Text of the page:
The Monocle Minute

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Today’s top stories, opinion and opportunities
Friday 29 September 2017

Politics

Image: Getty Images

Vote vengeance

Iraq’s prime minister is about to shut out a huge, and important, chunk of the populace.

From 18.00, Iraqi Kurdistan – the most economically productive region in this beleaguered war-torn country – will disappear behind a shroud. Iraq’s prime minister Haider al-Abadi has decreed that foreign aircraft can no longer fly into Erbil from later today as Baghdad continues retaliatory measures for the Kurdish independence referendum (around 90 per cent of voters backed the idea) at the start of the week. Cutting off the Kurds is a caustic decision and a foolish one. Al-Abadi is isolating a part of his country that’s crucial to the reconstruction process now Isis is withering away. Shutting the door helps no one: to keep the peace he needs to work with Iraq’s Kurds or risk a restive population who won’t back down. Otherwise, the PM could end up like embattled Erdogan in Ankara or Rouhani in Tehran – a grim prognosis.

Business

Image: Shutterstock

Good job

Swiss workers are employing career tactics to claim their lives back – and their bosses approve.

There’s a surge of Swiss employees turning part-time – some 35 per cent of the workforce – as more young people prioritise a work-life balance over high-flying careers, according to a new study. Of the 10,000 people interviewed, all under 33-years-old, only 5 per cent of women and 9 per cent of men said they were actively pursuing managerial positions, with “respect and feedback” valued over competitive salaries. (Only 10 per cent of the interviewees could picture themselves working abroad, not surprising given the incredibly high salaries in the country.) It’s been a steady shift but Swiss companies are getting on board with the growing trend: flexible working hours, job sharing and remote work are increasingly embraced.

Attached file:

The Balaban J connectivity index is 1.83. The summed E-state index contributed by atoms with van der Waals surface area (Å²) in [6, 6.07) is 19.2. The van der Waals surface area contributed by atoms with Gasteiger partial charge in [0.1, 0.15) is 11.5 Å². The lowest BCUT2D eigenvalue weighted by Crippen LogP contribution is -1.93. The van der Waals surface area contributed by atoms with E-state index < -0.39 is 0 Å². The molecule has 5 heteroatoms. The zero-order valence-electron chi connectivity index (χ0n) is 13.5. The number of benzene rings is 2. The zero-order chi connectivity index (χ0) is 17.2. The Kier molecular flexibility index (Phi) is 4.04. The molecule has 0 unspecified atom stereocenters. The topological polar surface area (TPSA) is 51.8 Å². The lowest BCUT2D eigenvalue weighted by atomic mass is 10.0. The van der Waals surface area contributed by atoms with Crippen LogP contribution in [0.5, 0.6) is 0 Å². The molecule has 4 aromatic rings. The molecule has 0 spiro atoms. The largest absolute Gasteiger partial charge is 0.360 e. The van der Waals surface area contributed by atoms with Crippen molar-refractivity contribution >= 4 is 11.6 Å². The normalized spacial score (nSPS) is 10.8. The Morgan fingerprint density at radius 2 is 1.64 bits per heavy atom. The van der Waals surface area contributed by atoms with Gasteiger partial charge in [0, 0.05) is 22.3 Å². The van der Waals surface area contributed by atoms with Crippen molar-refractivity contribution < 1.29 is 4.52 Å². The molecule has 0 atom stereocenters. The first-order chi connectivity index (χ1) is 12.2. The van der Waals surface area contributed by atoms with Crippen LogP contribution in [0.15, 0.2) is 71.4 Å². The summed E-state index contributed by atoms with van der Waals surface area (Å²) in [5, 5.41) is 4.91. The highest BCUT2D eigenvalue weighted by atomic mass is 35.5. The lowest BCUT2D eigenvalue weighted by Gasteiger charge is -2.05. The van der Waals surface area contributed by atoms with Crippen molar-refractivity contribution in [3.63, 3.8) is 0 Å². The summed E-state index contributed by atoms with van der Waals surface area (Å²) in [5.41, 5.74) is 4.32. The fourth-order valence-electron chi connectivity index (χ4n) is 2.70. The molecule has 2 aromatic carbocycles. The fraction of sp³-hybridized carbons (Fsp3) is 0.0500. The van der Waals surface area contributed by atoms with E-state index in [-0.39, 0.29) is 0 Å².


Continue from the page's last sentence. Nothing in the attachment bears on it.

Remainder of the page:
Urbanism

Image: Shutterstock

House in order

Melbourne’s luxury housing may give the impression of a flourishing city but is its creative community suffering?

Two recently announced luxury housing projects in Melbourne reflect an Australian city continuing to prosper. The AUD$330m (€219m) Zaha Hadid Mayfair Residential Tower and Bruce Henderson Architects, The Muse, may be grand but they also reflect a growing issue for the city’s young residents: being priced out as property values soar. Some fear potential losses to Melbourne’s creative cache but the city is starting to respond. Developers are working on projects that offer affordability close to the city centre for first-time buyers. Nightingale Housing – a not-for-profit committed to giving Melbournians affordable carbon-friendly homes – is a case in point.

Culture

Window on the world

Academic research and contemporary art are brought together to examine the humble window.

Windows have long inspired artists and writers, from Alfred Hitchcock’s Rear Window and Flannery O’Connor’s story The Geranium to Johannes Vermeer’s Girl Reading a Letter at an Open Window. This week the window is the subject of a new exhibition at Tokyo’s Spiral Garden – titled “Windowology” – on until 9 October. It’s the culmination of Japanese manufacturer YKK AP’s research over the past decade with dozens of artists, architects and university professors into the significance of windows. It’s a topic worth exploring in a country whose temples and other traditional buildings feature shoji paper screens and fusuma sliding doors – but no windows as such. One of the highlights is Atelier Bow-Wow architect Yoshiharu Tsukamoto’s examination of windows in traditional Japanese workshops and factories that produce incense, salt, washi paper and dyed textiles.

From Monocle 24

Image: Flickr

Checking in

The Urbanist

It’s a bit of a correspondents special: from New York to Hong Kong, Zürich and a splash of Brazil too.

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